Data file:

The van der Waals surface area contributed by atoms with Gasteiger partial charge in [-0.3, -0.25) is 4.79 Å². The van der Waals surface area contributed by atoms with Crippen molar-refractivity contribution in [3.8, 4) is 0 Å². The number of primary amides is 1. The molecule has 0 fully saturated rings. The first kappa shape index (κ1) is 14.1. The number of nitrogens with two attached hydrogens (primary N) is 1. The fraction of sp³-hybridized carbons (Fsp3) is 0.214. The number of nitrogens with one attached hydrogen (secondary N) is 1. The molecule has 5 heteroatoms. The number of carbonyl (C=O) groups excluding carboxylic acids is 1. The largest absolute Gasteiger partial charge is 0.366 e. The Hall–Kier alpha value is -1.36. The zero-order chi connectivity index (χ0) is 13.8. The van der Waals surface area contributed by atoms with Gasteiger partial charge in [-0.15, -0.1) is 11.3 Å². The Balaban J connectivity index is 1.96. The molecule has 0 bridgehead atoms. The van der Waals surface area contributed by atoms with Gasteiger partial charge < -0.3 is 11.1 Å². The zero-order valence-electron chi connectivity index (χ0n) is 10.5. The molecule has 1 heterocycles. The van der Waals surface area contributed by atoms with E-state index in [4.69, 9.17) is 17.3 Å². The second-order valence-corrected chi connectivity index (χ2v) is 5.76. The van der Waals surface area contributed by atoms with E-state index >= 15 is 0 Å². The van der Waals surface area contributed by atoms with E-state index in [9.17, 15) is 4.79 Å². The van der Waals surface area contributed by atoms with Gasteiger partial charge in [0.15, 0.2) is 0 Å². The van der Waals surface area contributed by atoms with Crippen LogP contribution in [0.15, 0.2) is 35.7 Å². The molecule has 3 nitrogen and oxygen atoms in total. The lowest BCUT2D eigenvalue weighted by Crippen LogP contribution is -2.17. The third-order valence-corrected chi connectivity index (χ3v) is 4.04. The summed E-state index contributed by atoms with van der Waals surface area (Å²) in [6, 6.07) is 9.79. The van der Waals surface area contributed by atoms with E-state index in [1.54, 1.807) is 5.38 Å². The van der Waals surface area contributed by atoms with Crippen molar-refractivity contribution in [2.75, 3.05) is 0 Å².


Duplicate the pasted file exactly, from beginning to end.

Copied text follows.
The van der Waals surface area contributed by atoms with Gasteiger partial charge in [-0.3, -0.25) is 4.79 Å². The van der Waals surface area contributed by atoms with Crippen molar-refractivity contribution in [3.8, 4) is 0 Å². The number of primary amides is 1. The molecule has 0 fully saturated rings. The first kappa shape index (κ1) is 14.1. The number of nitrogens with two attached hydrogens (primary N) is 1. The fraction of sp³-hybridized carbons (Fsp3) is 0.214. The number of nitrogens with one attached hydrogen (secondary N) is 1. The molecule has 5 heteroatoms. The number of carbonyl (C=O) groups excluding carboxylic acids is 1. The largest absolute Gasteiger partial charge is 0.366 e. The Hall–Kier alpha value is -1.36. The zero-order chi connectivity index (χ0) is 13.8. The van der Waals surface area contributed by atoms with Gasteiger partial charge in [-0.15, -0.1) is 11.3 Å². The Balaban J connectivity index is 1.96. The molecule has 0 bridgehead atoms. The van der Waals surface area contributed by atoms with Gasteiger partial charge < -0.3 is 11.1 Å². The zero-order valence-electron chi connectivity index (χ0n) is 10.5. The molecule has 1 heterocycles. The van der Waals surface area contributed by atoms with E-state index in [4.69, 9.17) is 17.3 Å². The second-order valence-corrected chi connectivity index (χ2v) is 5.76. The van der Waals surface area contributed by atoms with E-state index >= 15 is 0 Å². The van der Waals surface area contributed by atoms with E-state index in [9.17, 15) is 4.79 Å². The van der Waals surface area contributed by atoms with Gasteiger partial charge in [0.15, 0.2) is 0 Å². The van der Waals surface area contributed by atoms with Crippen LogP contribution in [0.15, 0.2) is 35.7 Å². The molecule has 3 nitrogen and oxygen atoms in total. The lowest BCUT2D eigenvalue weighted by Crippen LogP contribution is -2.17. The third-order valence-corrected chi connectivity index (χ3v) is 4.04. The summed E-state index contributed by atoms with van der Waals surface area (Å²) in [6, 6.07) is 9.79. The van der Waals surface area contributed by atoms with E-state index in [1.54, 1.807) is 5.38 Å². The van der Waals surface area contributed by atoms with Crippen molar-refractivity contribution in [2.75, 3.05) is 0 Å².